Anchor Anderson Cooper, reporting on location from Haiti, brought on Yellin 41 minutes into the 10 pm Eastern hour of his program to discuss the potential effect of the Massachusetts special election on the Democrats’ push for ObamaCare. He addressed the liberal conventional wisdom on the senate race in his first question to the CNN national political correspondent: “Jessica, you have a well-known, well-funded Democrat in Massachusetts, running to fill the seat held for nearly half a century by Ted Kennedy. At first glance, you’d assume she’d win that with a walk. What’s happened?”
Yellin pinpointed the apparent cause of Martha Coakley’s (the “well-known, well-funded Democrat”) difficulty as coming from voter discontent:
On Monday’s Anderson Cooper 360, CNN’s Anderson Cooper extensively questioned authors Mark Halperin and John Heilemann about their new book “Game Change” on subjects other than Sarah Palin, unlike his earlier interview of the writers on 60 Minutes. Most of the two segments from the interview dealt with Bill and Hillary Clinton’s role in the 2008 presidential election and in the Obama transition.
During the first segment, which began 20 minutes into the 10 pm Eastern hour, Cooper only briefly touched on Senator Harry Reid’s “Negro dialect” comment about President Obama, asking one question on the topic. For the remaining five minutes of the segment, and for the additional five minutes of the second segment, the CNN anchor questioned Halperin and Heilemann about several episodes involving the Clintons during the Democratic presidential primary race, and about Obama choosing Hillary Clinton to be secretary of state. These ten minutes on his CNN program is practically the same amount of time Cooper devoted to the subject of Sarah Palin during his 60 Minutes interview of the authors.
Cooper revisited the race issue when he raised the subject of Bill Clinton’s “coffee remark” to Ted Kennedy about then Senator Obama during the second segment minutes later:
On New Year’s Eve, CNN’s Anderson Cooper 360 assessed the Best and Worst of 2009 with correspondent Tom Foreman (formerly of ABC). There were some conservative voices (Leslie Sanchez, Ben Stein) to balance out snarky liberals (Joy Behar, Time’s Rob Stein), but when you looked at the actual best and worst declarations about politics, Foreman wasn’t exactly matching CNN’s claims to walk the news down the middle:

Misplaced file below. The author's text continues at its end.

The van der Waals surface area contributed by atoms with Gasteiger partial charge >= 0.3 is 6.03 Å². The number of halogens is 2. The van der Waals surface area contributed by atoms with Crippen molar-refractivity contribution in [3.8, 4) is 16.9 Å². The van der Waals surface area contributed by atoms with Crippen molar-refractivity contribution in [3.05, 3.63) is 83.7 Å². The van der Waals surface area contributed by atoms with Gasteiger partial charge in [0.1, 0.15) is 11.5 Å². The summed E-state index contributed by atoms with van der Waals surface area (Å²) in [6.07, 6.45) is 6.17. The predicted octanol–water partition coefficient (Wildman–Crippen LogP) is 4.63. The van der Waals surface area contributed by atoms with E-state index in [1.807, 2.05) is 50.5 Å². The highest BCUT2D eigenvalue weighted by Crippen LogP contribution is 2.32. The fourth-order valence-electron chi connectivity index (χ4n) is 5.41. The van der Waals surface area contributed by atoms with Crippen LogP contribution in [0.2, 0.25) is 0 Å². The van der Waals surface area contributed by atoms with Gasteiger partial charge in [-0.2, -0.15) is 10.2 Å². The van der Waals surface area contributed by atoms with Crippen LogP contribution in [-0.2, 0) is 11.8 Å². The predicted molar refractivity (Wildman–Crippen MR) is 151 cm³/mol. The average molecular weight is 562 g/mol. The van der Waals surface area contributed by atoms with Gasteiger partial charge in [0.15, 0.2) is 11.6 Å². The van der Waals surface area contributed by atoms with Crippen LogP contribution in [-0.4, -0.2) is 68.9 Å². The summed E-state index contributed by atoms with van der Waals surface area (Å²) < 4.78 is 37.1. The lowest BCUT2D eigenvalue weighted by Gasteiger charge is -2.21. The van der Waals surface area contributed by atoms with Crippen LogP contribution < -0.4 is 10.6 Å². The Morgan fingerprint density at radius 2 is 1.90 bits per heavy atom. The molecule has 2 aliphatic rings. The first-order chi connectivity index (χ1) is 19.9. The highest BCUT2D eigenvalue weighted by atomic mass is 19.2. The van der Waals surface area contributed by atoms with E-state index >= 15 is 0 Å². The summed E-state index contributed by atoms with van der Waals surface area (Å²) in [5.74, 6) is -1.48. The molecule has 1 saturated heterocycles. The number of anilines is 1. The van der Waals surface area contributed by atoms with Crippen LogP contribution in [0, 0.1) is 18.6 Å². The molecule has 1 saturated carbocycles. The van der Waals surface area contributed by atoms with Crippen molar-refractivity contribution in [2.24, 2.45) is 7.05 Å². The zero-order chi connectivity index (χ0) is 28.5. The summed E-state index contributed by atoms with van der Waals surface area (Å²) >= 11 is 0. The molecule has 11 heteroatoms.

Worst lack of awesomeness: the battle over health care reform.
Worst cheap shot: Rep. Joe Wilson’s "You lie!"
Best political theater: town hall meetings "where insults were traded like baseball cards."
Best bus tour: big crowds at Tea Parties.
Best laugh: for President Obama, who still has a health bill on the table.
Best pick by the president: Sonia Sotomayor to the Supreme Court.
Worst photo-op: the party-crashing Salahis.
Best power couple: Bill and Hillary Clinton.
Worst retreat: Sarah Palin resigned as Governor.
Best counterattack: Palin’s best-selling book. "Facts? Who needs them?"
Despite last year's oral-sex-insult fiasco, left-wing comedienne Kathy Griffin is co-hosting CNN's New Year's Eve coverage with Anderson Cooper again in 2009. On Wednesday night's Anderson Cooper 360, Griffin joked to CNN anchor Erica Hill: "This year, there's a stipulation in my contract, which I'm almost sure is not in yours or Wolf's or Jack Cafferty's, which is if I cuss like I did last year, by accident, I -- I have to write the [pay] check back."
Griffin stood out for calling Carrie Prejean a "moron" for opposing gay marriage, and then displayed her own lack of intelligence by suggesting current FBI director Robert Mueller was actually head of the CIA. Oops. Is that close enough when grading on the celebrity curve? Here's the first half:
ERICA HILL: But what I really need to know, speaking of guys, whose team are you on, looking back at 2009? Are you Team Larry King or Team Carrie Prejean?
CNN’s David Gergen played up the difficulties that President Obama has faced on Monday’s Anderson Cooper 360, underscored the importance of the coming week for the executive, and compared him to an iconic movie damsel in distress: “For a president who’s had more trials than anybody I can remember in a long time, sort of ‘The Perils of Pauline’ all year, this has become a climactic week for his presidency.”